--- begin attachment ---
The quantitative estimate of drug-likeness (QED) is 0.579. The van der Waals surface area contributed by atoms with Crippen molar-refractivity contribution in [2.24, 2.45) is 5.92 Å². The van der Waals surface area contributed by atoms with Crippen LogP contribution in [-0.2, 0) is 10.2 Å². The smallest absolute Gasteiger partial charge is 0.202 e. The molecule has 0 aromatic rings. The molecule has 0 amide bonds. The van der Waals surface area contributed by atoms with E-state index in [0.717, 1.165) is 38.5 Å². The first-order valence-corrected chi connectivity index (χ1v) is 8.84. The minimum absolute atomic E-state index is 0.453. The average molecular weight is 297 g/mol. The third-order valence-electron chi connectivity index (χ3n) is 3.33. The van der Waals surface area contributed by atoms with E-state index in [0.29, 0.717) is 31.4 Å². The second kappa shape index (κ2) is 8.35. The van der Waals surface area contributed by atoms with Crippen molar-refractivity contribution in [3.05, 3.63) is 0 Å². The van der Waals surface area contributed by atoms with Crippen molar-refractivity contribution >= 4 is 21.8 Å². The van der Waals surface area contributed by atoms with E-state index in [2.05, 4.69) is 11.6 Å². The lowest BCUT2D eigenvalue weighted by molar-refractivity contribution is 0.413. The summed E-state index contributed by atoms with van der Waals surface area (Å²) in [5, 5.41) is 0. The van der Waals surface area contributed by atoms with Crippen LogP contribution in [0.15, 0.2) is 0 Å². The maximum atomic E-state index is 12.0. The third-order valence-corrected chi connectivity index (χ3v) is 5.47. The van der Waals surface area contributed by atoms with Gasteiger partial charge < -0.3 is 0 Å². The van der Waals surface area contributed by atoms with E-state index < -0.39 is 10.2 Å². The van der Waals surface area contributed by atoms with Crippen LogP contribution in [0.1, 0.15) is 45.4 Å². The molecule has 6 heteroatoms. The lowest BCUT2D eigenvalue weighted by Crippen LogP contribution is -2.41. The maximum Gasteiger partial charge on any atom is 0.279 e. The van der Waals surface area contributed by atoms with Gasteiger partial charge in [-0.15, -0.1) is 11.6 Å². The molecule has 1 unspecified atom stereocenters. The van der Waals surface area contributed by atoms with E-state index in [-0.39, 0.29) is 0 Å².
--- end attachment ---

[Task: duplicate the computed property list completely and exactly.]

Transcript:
The quantitative estimate of drug-likeness (QED) is 0.579. The van der Waals surface area contributed by atoms with Crippen molar-refractivity contribution in [2.24, 2.45) is 5.92 Å². The van der Waals surface area contributed by atoms with Crippen LogP contribution in [-0.2, 0) is 10.2 Å². The smallest absolute Gasteiger partial charge is 0.202 e. The molecule has 0 aromatic rings. The molecule has 0 amide bonds. The van der Waals surface area contributed by atoms with E-state index in [0.717, 1.165) is 38.5 Å². The first-order valence-corrected chi connectivity index (χ1v) is 8.84. The minimum absolute atomic E-state index is 0.453. The average molecular weight is 297 g/mol. The third-order valence-electron chi connectivity index (χ3n) is 3.33. The van der Waals surface area contributed by atoms with E-state index in [0.29, 0.717) is 31.4 Å². The second kappa shape index (κ2) is 8.35. The van der Waals surface area contributed by atoms with Crippen molar-refractivity contribution in [3.05, 3.63) is 0 Å². The van der Waals surface area contributed by atoms with Crippen molar-refractivity contribution >= 4 is 21.8 Å². The van der Waals surface area contributed by atoms with E-state index in [2.05, 4.69) is 11.6 Å². The lowest BCUT2D eigenvalue weighted by molar-refractivity contribution is 0.413. The summed E-state index contributed by atoms with van der Waals surface area (Å²) in [5, 5.41) is 0. The van der Waals surface area contributed by atoms with Crippen LogP contribution in [0.15, 0.2) is 0 Å². The maximum atomic E-state index is 12.0. The third-order valence-corrected chi connectivity index (χ3v) is 5.47. The van der Waals surface area contributed by atoms with Gasteiger partial charge < -0.3 is 0 Å². The van der Waals surface area contributed by atoms with E-state index < -0.39 is 10.2 Å². The van der Waals surface area contributed by atoms with Crippen LogP contribution in [0.1, 0.15) is 45.4 Å². The molecule has 6 heteroatoms. The lowest BCUT2D eigenvalue weighted by Crippen LogP contribution is -2.41. The maximum Gasteiger partial charge on any atom is 0.279 e. The van der Waals surface area contributed by atoms with Gasteiger partial charge in [-0.15, -0.1) is 11.6 Å². The molecule has 1 unspecified atom stereocenters. The van der Waals surface area contributed by atoms with E-state index in [-0.39, 0.29) is 0 Å².